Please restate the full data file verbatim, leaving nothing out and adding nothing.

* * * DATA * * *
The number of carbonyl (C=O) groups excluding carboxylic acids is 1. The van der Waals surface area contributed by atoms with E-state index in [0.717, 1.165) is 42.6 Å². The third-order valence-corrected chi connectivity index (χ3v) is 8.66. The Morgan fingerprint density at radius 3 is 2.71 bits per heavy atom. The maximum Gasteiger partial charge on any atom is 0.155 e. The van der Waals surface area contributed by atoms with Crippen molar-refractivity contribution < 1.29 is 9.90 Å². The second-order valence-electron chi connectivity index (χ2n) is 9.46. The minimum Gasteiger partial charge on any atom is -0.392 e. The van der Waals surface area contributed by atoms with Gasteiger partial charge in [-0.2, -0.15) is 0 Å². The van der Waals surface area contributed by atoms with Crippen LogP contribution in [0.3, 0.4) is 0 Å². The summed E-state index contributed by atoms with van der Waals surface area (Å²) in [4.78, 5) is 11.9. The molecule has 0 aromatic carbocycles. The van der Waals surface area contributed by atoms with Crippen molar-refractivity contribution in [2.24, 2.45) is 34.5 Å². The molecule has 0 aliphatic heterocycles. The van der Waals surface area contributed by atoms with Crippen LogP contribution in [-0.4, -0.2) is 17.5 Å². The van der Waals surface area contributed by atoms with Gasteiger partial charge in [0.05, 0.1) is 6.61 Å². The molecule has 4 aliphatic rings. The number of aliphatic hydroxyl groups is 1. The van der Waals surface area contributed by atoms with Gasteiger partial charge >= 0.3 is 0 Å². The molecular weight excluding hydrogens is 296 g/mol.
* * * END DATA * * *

The number of carbonyl (C=O) groups excluding carboxylic acids is 1. The van der Waals surface area contributed by atoms with E-state index in [0.717, 1.165) is 42.6 Å². The third-order valence-corrected chi connectivity index (χ3v) is 8.66. The Morgan fingerprint density at radius 3 is 2.71 bits per heavy atom. The maximum Gasteiger partial charge on any atom is 0.155 e. The van der Waals surface area contributed by atoms with Crippen molar-refractivity contribution < 1.29 is 9.90 Å². The second-order valence-electron chi connectivity index (χ2n) is 9.46. The minimum Gasteiger partial charge on any atom is -0.392 e. The van der Waals surface area contributed by atoms with Gasteiger partial charge in [-0.2, -0.15) is 0 Å². The van der Waals surface area contributed by atoms with Crippen LogP contribution in [0.3, 0.4) is 0 Å². The summed E-state index contributed by atoms with van der Waals surface area (Å²) in [4.78, 5) is 11.9. The molecule has 0 aromatic carbocycles. The van der Waals surface area contributed by atoms with Crippen molar-refractivity contribution in [2.24, 2.45) is 34.5 Å². The molecule has 0 aliphatic heterocycles. The van der Waals surface area contributed by atoms with Crippen LogP contribution in [-0.4, -0.2) is 17.5 Å². The van der Waals surface area contributed by atoms with Gasteiger partial charge in [0.05, 0.1) is 6.61 Å². The molecule has 4 aliphatic rings. The number of aliphatic hydroxyl groups is 1. The van der Waals surface area contributed by atoms with Gasteiger partial charge >= 0.3 is 0 Å². The molecular weight excluding hydrogens is 296 g/mol.